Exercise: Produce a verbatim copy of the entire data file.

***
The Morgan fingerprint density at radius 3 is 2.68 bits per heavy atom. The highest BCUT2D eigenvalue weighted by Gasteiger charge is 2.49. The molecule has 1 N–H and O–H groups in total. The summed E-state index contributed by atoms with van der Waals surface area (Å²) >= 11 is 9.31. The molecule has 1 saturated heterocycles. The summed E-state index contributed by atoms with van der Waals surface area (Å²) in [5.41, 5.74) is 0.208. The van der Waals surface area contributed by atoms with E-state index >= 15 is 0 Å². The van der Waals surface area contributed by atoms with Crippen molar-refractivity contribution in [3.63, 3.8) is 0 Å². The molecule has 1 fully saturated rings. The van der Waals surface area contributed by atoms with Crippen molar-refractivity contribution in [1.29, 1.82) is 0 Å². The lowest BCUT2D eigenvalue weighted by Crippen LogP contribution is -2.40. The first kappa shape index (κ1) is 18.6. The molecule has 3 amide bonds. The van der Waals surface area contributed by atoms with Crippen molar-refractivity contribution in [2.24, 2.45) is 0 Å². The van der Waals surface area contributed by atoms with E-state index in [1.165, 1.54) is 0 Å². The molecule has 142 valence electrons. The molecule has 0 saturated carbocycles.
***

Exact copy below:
The Morgan fingerprint density at radius 3 is 2.68 bits per heavy atom. The highest BCUT2D eigenvalue weighted by Gasteiger charge is 2.49. The molecule has 1 N–H and O–H groups in total. The summed E-state index contributed by atoms with van der Waals surface area (Å²) >= 11 is 9.31. The molecule has 1 saturated heterocycles. The summed E-state index contributed by atoms with van der Waals surface area (Å²) in [5.41, 5.74) is 0.208. The van der Waals surface area contributed by atoms with E-state index >= 15 is 0 Å². The van der Waals surface area contributed by atoms with Crippen molar-refractivity contribution in [3.63, 3.8) is 0 Å². The molecule has 1 fully saturated rings. The van der Waals surface area contributed by atoms with Crippen molar-refractivity contribution in [1.29, 1.82) is 0 Å². The lowest BCUT2D eigenvalue weighted by Crippen LogP contribution is -2.40. The first kappa shape index (κ1) is 18.6. The molecule has 3 amide bonds. The van der Waals surface area contributed by atoms with Crippen molar-refractivity contribution in [2.24, 2.45) is 0 Å². The van der Waals surface area contributed by atoms with E-state index in [1.165, 1.54) is 0 Å². The molecule has 142 valence electrons. The molecule has 0 saturated carbocycles.